Gemma, my five-year-old granddaughter, held up a picture she had drawn, proudly explaining, “See, Grandma? Here is a flower and a heart and a person…” I leaned forward and looked at her picture and praised her work.
From the other side of the dining room table, Niki, her mother looked up from a cookbook she was studying. She said, “I’m taking the kids to Farm Technology Days this week. Do you want to join us?”
Remembering past visits I’d made to this yearly farm show, I eagerly accepted the invitation. “Sure. Hopefully it won’t be too hot the day we’re there. One year I felt completely baked by the time we went home. I want to go to the women’s tent first. They put on cooking shows and have dozens of information booths.”
My daughter smiled and admitted, “The thing I want to see on the day we’re going is someone carving cheese.” Three of my young grandsons who were listening to our conversation all chimed in saying how they wanted to see the cheese carving, too.
I laughed and teased, “Maybe you just want to be there to eat the cheese shavings.”
A few days later I was riding in my daughter’s van with her family. Following directions, Niki turned off the highway into a farm field. A parking attendant motioned to where she was to pull to a stop. I marveled, “The hayfield, now a parking lot is marked with rows of uncut alfalfa so the vehicles can easily be parked in an orderly manner. What a huge amount of planning went into this event!”
Farm Technology Days is more than just displays of the latest, greatest machinery dealers think every farmer should have. It is about the people who work the farms, the families. Displays focusing on woman and children were everywhere.
One tent that caught my attention was filled with home and farm tools people used one hundred years ago. I pointed out heavy irons that needed to be heated on wood stoves before ironing clothes, hot iron hair curlers that were heated in a similar way. Some of the drills and other farm tools looked like some I had seen as a child on my Daddy’s work bench. Pointing to one, I commented to my grandchildren, “They didn’t have electric drills, but that tool worked just like one if the user had strong arms!”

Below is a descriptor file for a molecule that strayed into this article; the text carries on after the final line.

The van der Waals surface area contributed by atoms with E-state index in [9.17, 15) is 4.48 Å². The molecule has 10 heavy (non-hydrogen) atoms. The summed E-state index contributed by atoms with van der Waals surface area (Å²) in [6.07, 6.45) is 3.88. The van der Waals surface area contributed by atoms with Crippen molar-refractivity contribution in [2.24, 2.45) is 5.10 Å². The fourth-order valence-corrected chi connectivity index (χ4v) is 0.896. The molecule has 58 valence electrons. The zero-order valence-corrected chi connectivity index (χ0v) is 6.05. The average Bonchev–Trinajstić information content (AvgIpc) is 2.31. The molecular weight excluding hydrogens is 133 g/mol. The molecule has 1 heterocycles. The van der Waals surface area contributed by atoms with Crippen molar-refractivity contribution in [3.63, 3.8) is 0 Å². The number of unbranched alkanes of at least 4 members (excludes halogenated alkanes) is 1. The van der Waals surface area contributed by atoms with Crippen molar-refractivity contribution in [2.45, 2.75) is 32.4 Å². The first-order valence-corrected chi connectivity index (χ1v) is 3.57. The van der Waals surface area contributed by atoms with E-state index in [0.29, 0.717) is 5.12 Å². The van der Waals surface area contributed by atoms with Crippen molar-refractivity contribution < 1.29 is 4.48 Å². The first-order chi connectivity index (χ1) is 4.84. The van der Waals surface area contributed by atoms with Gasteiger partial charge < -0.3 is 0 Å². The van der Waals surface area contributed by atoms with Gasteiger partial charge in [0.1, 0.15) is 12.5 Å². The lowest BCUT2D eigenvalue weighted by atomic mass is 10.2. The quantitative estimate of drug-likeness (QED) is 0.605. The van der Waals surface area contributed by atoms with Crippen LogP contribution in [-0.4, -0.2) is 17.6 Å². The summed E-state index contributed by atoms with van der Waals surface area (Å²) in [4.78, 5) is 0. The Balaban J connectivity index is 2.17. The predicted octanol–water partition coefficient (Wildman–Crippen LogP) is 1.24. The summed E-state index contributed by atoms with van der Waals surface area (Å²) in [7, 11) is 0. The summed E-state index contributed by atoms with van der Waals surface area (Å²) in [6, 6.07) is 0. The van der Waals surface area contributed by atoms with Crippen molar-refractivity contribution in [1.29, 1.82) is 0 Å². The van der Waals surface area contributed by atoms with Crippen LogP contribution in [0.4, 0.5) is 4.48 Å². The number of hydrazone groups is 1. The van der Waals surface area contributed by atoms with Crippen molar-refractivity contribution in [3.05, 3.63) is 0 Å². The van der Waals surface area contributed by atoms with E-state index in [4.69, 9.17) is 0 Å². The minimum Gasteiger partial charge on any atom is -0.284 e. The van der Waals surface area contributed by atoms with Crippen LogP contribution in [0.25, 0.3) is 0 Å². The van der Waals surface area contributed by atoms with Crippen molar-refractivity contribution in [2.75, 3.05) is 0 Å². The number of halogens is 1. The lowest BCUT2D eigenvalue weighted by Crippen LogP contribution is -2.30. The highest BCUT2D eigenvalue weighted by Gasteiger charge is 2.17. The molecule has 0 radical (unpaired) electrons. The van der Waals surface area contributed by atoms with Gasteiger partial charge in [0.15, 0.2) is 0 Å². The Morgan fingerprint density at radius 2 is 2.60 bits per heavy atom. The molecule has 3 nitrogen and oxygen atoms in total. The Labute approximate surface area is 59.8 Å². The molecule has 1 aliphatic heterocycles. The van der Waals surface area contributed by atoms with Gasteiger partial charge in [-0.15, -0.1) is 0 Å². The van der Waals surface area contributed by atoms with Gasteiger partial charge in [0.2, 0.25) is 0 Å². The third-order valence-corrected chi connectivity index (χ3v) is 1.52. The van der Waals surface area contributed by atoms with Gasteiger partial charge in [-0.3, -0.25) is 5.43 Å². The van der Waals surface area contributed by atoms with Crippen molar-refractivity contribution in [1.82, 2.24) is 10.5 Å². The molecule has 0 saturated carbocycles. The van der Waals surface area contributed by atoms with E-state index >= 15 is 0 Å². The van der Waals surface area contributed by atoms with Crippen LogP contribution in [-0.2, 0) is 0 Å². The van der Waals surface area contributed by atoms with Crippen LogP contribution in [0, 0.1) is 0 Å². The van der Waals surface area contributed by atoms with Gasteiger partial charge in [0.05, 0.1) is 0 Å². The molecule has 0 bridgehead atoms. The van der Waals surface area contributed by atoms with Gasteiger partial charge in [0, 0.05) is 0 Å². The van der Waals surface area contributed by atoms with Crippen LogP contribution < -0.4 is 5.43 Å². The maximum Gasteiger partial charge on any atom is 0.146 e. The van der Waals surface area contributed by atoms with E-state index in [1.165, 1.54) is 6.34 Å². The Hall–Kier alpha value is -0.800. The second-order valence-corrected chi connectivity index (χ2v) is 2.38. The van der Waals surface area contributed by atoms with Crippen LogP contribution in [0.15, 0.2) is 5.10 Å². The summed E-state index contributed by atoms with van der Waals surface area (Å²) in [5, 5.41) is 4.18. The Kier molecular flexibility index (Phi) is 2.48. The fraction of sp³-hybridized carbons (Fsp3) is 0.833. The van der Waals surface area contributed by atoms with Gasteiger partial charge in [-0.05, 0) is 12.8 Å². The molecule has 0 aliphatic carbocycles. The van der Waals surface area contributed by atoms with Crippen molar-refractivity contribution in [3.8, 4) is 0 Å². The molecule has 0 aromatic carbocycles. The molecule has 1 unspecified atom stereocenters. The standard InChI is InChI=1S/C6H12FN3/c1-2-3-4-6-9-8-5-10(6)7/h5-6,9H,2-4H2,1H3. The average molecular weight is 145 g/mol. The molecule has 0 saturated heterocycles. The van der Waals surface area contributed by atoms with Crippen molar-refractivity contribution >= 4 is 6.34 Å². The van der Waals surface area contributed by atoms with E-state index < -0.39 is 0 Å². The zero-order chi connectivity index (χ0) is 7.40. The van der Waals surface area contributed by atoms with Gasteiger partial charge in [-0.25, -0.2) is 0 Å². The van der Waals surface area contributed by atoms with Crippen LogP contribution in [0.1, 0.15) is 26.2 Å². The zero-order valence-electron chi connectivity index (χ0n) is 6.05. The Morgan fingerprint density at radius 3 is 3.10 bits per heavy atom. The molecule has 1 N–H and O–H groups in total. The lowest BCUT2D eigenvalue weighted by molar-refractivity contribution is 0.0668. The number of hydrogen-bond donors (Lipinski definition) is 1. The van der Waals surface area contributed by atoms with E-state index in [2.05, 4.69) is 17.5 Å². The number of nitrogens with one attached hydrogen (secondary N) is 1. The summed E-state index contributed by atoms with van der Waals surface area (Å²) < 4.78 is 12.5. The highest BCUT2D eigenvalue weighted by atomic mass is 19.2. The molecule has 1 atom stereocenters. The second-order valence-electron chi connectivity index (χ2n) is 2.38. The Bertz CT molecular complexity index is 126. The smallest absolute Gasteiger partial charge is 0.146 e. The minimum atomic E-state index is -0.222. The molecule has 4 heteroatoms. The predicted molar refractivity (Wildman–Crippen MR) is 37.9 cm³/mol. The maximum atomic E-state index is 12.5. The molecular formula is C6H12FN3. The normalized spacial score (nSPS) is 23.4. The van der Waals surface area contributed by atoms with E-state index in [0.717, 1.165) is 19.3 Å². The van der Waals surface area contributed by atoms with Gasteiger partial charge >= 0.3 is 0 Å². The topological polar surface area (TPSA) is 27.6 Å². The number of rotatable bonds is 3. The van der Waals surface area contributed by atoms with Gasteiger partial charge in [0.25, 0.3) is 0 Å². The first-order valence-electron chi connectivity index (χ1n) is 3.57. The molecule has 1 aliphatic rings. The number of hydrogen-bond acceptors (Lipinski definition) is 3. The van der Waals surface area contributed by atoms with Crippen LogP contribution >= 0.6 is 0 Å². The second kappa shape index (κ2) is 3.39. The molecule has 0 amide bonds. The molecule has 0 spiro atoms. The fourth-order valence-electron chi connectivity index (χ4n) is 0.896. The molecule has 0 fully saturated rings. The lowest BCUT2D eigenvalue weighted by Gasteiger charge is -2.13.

At that booth the children helped make a strong rope out binder twine. They took wet dish towels out of a wash tub and got them ready to hang on clothes lines by putting them through a hand cranked wringer.
Just as we were getting ready to move on, I spotted something unusual that I had seen on my childhood farm tucked away in a back corner of the machine shed. It appeared to be a bench which required a person to sit astride it as if on a horse. I had never thought to ask Daddy what it was. Beneath the wooden horse was a pedal. Stepping on the pedal made a large, clumsy wooden head on the topside of the bench move up and down.
The docent working in that tent was dressed like a farm woman from an earlier era. She affably answered my question. “That’s a schnitzelbank.” (The way she pronounced the word was; schnitzel-bonk) “It’s often called a shaving horse. People used the foot pedal to tightly secure a cedar shake shingle so it could be shaved to the correct size. Some people still use it to strip bark off branches.” After demonstrating the use of a drawing knife on a cedar shingle, she invited us to do the same.
Then I realized this was one of the tools left over from my grandpa. Daddy had never used it. He did use another of grandpa’s workbenches, though. That one was fitted with a flint wheel. Pumping a pedal made the stone go around, allowing Daddy to sharpen his mower blades.
While walking back to the van in the parking lot, I thought about other antique tools I had grown up seeing on the farm. As old as they were, Daddy had continued using some of them just because they were there and they worked.
Seeing the familiar old tools had been fun. It made me feel grateful that I’d grown up on a family farm in the 1950’s. Brushing the tips of my fingers over the alfalfa blossoms left to mark the field for parking, I got into the van reminiscing about Daddy’s machine shed and all the treasures I’d found in it.